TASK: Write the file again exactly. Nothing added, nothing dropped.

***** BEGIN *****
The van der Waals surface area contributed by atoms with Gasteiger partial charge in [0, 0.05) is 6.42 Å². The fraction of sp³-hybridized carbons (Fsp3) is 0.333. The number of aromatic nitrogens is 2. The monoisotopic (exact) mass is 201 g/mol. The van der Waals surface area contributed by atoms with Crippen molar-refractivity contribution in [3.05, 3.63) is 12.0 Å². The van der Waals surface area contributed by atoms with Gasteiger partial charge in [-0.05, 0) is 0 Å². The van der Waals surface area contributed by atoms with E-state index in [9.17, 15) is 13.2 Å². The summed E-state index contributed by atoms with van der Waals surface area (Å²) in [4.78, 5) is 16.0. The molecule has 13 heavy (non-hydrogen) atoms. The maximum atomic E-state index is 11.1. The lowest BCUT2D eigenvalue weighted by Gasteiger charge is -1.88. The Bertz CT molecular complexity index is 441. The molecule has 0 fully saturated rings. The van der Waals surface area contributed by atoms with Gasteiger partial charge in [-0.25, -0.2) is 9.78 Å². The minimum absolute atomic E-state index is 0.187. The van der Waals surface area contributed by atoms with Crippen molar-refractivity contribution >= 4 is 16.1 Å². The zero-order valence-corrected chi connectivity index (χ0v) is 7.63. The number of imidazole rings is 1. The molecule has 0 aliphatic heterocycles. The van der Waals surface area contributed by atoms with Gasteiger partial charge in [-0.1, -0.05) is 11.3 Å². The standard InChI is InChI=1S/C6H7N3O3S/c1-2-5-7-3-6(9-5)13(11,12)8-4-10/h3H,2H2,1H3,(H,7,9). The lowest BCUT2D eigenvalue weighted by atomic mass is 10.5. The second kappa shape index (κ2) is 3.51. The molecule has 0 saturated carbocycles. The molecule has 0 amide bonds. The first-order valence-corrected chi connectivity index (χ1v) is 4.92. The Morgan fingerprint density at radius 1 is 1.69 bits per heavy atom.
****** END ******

The van der Waals surface area contributed by atoms with Gasteiger partial charge in [0, 0.05) is 6.42 Å². The fraction of sp³-hybridized carbons (Fsp3) is 0.333. The number of aromatic nitrogens is 2. The monoisotopic (exact) mass is 201 g/mol. The van der Waals surface area contributed by atoms with Crippen molar-refractivity contribution in [3.05, 3.63) is 12.0 Å². The van der Waals surface area contributed by atoms with Gasteiger partial charge in [-0.05, 0) is 0 Å². The van der Waals surface area contributed by atoms with E-state index in [9.17, 15) is 13.2 Å². The summed E-state index contributed by atoms with van der Waals surface area (Å²) in [4.78, 5) is 16.0. The molecule has 13 heavy (non-hydrogen) atoms. The maximum atomic E-state index is 11.1. The lowest BCUT2D eigenvalue weighted by Gasteiger charge is -1.88. The Bertz CT molecular complexity index is 441. The molecule has 0 fully saturated rings. The van der Waals surface area contributed by atoms with Gasteiger partial charge in [-0.25, -0.2) is 9.78 Å². The minimum absolute atomic E-state index is 0.187. The van der Waals surface area contributed by atoms with Crippen molar-refractivity contribution >= 4 is 16.1 Å². The zero-order valence-corrected chi connectivity index (χ0v) is 7.63. The number of imidazole rings is 1. The molecule has 0 aliphatic heterocycles. The van der Waals surface area contributed by atoms with Gasteiger partial charge in [-0.1, -0.05) is 11.3 Å². The standard InChI is InChI=1S/C6H7N3O3S/c1-2-5-7-3-6(9-5)13(11,12)8-4-10/h3H,2H2,1H3,(H,7,9). The lowest BCUT2D eigenvalue weighted by atomic mass is 10.5. The second kappa shape index (κ2) is 3.51. The molecule has 0 saturated carbocycles. The molecule has 0 amide bonds. The first-order valence-corrected chi connectivity index (χ1v) is 4.92. The Morgan fingerprint density at radius 1 is 1.69 bits per heavy atom.